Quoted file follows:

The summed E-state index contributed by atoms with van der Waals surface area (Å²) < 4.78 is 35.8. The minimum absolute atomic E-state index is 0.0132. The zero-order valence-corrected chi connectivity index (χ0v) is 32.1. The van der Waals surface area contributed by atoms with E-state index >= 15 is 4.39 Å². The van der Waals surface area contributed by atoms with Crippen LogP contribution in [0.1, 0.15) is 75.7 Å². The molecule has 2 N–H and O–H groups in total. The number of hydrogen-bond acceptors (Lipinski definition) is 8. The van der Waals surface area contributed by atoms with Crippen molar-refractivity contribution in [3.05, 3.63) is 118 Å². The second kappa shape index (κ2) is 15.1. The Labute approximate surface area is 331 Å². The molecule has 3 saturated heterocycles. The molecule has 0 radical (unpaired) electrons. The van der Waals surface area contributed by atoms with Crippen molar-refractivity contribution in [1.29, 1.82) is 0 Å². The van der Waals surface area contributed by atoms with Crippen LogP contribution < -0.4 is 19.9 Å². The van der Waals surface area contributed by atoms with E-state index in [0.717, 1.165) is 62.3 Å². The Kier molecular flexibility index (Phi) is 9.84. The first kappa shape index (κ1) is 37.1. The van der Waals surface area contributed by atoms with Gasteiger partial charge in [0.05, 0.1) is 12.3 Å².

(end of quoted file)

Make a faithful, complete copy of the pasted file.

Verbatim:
The summed E-state index contributed by atoms with van der Waals surface area (Å²) < 4.78 is 35.8. The minimum absolute atomic E-state index is 0.0132. The zero-order valence-corrected chi connectivity index (χ0v) is 32.1. The van der Waals surface area contributed by atoms with E-state index >= 15 is 4.39 Å². The van der Waals surface area contributed by atoms with Crippen LogP contribution in [0.1, 0.15) is 75.7 Å². The molecule has 2 N–H and O–H groups in total. The number of hydrogen-bond acceptors (Lipinski definition) is 8. The van der Waals surface area contributed by atoms with Crippen molar-refractivity contribution in [3.05, 3.63) is 118 Å². The second kappa shape index (κ2) is 15.1. The Labute approximate surface area is 331 Å². The molecule has 3 saturated heterocycles. The molecule has 0 radical (unpaired) electrons. The van der Waals surface area contributed by atoms with Crippen molar-refractivity contribution in [1.29, 1.82) is 0 Å². The van der Waals surface area contributed by atoms with Crippen LogP contribution < -0.4 is 19.9 Å². The van der Waals surface area contributed by atoms with E-state index in [0.717, 1.165) is 62.3 Å². The Kier molecular flexibility index (Phi) is 9.84. The first kappa shape index (κ1) is 37.1. The van der Waals surface area contributed by atoms with Gasteiger partial charge in [0.05, 0.1) is 12.3 Å².